Start with high-scoring patches Find spatial correlations to other (weaker patches) Rank the potential doublets on validation set

34 Doublets

35 AP on MIT Indoor-67 scene recognition dataset

36 Blocks that shout: Distinctive Parts for Scene Classification
Juneja, Vedaldi, Jawahar and Zisserman, CVPR13 bookstore buffet computer room closet

37 Three steps Seeding (proposing initial parts)
Expansion (learning part detectors) Selection (identifying good parts)

38 Step 1: Seeding Segment the image
Find proposal regions based on “objectness” Compute HOG features for each

39 Step 2: Expansion Train Exemplar SVM for each seed region [Malisiewitz et al] Apply it on validation set to collect more examples Retrain and repeat

40 Step 3: Selection Good parts should occur frequently in small number of classes but infrequently in the rest Collect top 5 parts from each validation image, sort occurrences of each part by score and keep the top r Compute the entropy for each part over the class distribution. Retain lowest-entropy parts Filter out any parts too similar to others (based on cosine similarity of their SVM weights)

41 Features and learning Features: Explored Dense RootSIFT, BoW, LLS, Improved Fisher Vectors Non-linear SVM (sqrt kernel)

42 Results on MIT Indoor-67 Singh et al Juneja et al Seeding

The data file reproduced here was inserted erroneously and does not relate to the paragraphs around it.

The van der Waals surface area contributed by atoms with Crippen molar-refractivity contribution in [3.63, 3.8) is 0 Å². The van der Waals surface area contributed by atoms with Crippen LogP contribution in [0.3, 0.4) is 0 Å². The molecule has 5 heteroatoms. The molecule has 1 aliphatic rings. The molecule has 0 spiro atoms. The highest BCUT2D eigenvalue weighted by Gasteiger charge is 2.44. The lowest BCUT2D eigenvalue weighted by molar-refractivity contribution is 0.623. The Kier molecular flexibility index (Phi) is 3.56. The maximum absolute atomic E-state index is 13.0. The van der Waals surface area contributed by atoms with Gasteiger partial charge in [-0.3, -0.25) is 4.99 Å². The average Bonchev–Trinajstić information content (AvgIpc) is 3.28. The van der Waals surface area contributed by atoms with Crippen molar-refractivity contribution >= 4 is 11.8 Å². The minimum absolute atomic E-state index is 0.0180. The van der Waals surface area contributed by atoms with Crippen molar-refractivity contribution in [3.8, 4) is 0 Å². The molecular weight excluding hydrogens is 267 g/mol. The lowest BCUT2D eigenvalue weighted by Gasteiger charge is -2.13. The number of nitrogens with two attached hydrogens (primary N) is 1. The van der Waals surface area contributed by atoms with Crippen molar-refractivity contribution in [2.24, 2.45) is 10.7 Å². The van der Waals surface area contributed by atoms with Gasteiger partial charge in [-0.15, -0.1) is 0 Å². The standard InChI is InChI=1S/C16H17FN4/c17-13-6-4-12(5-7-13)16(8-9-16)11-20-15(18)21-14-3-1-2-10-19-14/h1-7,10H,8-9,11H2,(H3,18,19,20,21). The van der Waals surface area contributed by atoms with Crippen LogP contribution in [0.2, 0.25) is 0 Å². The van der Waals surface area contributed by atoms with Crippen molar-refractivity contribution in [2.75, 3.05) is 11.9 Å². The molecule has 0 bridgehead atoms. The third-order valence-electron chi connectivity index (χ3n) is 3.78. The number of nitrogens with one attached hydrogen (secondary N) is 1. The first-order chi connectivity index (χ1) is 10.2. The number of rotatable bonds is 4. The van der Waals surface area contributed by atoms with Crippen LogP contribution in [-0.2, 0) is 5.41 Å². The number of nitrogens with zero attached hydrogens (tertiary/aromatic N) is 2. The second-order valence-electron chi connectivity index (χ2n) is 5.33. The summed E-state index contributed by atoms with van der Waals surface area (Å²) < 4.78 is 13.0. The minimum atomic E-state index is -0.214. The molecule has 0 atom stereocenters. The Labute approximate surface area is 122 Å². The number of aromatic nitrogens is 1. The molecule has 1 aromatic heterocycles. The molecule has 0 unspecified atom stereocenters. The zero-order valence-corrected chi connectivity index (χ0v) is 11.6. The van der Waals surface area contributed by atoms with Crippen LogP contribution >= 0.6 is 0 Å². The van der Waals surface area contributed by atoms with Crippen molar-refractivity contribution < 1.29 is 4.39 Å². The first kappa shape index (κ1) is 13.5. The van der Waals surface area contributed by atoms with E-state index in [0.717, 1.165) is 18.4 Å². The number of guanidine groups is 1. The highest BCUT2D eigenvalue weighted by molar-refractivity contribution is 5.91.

K-means on HOG Exemplar SVM Feature space HOG IFV SVM Linear Non-linear Selection Purity & discriminativeness (penalizes parts that perform well for multiple clusters) Entropy rank (allows for parts that work for multiple clusters) AP on MIT 67 49.4 61.1

43 Learning Collections of Parts for Object Recognition
[Endres, Shih, Jiaa and Hoiem, CVPR13]

44 Overview of the method Seeding: Random samples including full bounding box and sub-window boxes Expanding: Exemplar SVM, fast training (using LDA) Selection: Greedy method, pick parts that require each training example to be explained by a part Appearance Consistency: Include parts that have high SVM score Spatial Consistency: Prefer parts that come from the same location within bounding box Training and Detection: Boosting over Category Independent Object Proposals [Endres & Hoiem]

45 Results on PASCAL 2010 detection
Averages of patches on the top 15 detections on the validation set for a set of parts

46 Agenda Beyond Fixed Keypoints Beyond Keypoints Open Discussion

47 Gender Recognition on Labeled Faces in the Wild
Much easier dataset – no occlusion, high resolution, centered frontal faces Method Gender AP Kumar et al, ICCV 2009 95.52 Frontal Face poselet 96.43 [Zhang et al, arXiv: ]

48 Gender Recognition on Labeled Faces in the Wild
Much easier dataset – no occlusion, high resolution, centered frontal faces Method Gender AP Kumar et al, ICCV 2009 95.52 Frontal Face poselet 96.43 Poselets + Deep Learning 99.54 Male of female? [Zhang et al, arXiv: ]

49 Poselets vs DPMs vs Discriminative Patches
Approach Parametric Non-parametric Speed Faster (fewer types) Slower Slower (many types) Redundancy Little A lot (improves accuracy) A lot Spatial model Sophisticated Primitive (threshold) Primitive Supervision requirements Needs 2 keypoints Needs more keypoints (10+) No supervision Uses multi-scale signal? Two scale levels Yes, multiple scales yes Jointly trained Yes No Attached semantics Medium

unsupervised strongly supervised

51 Questions for open discussion
What is the future for mid-level parts? More supervision vs less supervision? Should low-level parts be hard-coded or jointly trained? Parametric vs non-parametric approaches? Parts with/without associated semantics